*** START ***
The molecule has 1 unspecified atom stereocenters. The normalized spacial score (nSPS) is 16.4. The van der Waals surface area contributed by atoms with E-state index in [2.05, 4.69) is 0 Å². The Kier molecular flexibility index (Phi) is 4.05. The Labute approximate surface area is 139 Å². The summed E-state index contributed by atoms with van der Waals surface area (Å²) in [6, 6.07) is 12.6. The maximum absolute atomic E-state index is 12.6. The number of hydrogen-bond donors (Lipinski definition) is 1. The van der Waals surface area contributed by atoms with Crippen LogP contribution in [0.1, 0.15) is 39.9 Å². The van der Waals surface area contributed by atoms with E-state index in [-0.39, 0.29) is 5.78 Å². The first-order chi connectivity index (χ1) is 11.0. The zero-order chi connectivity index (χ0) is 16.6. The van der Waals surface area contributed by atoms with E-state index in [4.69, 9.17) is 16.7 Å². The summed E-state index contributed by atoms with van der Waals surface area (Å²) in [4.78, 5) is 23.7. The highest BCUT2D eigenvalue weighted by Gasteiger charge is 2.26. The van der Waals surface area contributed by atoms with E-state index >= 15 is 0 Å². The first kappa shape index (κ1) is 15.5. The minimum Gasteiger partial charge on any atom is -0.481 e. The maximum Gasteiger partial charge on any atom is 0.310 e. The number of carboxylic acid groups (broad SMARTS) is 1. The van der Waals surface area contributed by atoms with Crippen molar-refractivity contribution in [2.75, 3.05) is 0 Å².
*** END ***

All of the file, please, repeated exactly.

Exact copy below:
The molecule has 1 unspecified atom stereocenters. The normalized spacial score (nSPS) is 16.4. The van der Waals surface area contributed by atoms with E-state index in [2.05, 4.69) is 0 Å². The Kier molecular flexibility index (Phi) is 4.05. The Labute approximate surface area is 139 Å². The summed E-state index contributed by atoms with van der Waals surface area (Å²) in [6, 6.07) is 12.6. The maximum absolute atomic E-state index is 12.6. The number of hydrogen-bond donors (Lipinski definition) is 1. The van der Waals surface area contributed by atoms with Crippen LogP contribution in [0.1, 0.15) is 39.9 Å². The van der Waals surface area contributed by atoms with E-state index in [-0.39, 0.29) is 5.78 Å². The first-order chi connectivity index (χ1) is 11.0. The zero-order chi connectivity index (χ0) is 16.6. The van der Waals surface area contributed by atoms with E-state index in [4.69, 9.17) is 16.7 Å². The summed E-state index contributed by atoms with van der Waals surface area (Å²) in [4.78, 5) is 23.7. The highest BCUT2D eigenvalue weighted by Gasteiger charge is 2.26. The van der Waals surface area contributed by atoms with E-state index >= 15 is 0 Å². The first kappa shape index (κ1) is 15.5. The minimum Gasteiger partial charge on any atom is -0.481 e. The maximum Gasteiger partial charge on any atom is 0.310 e. The number of carboxylic acid groups (broad SMARTS) is 1. The van der Waals surface area contributed by atoms with Crippen molar-refractivity contribution in [2.75, 3.05) is 0 Å².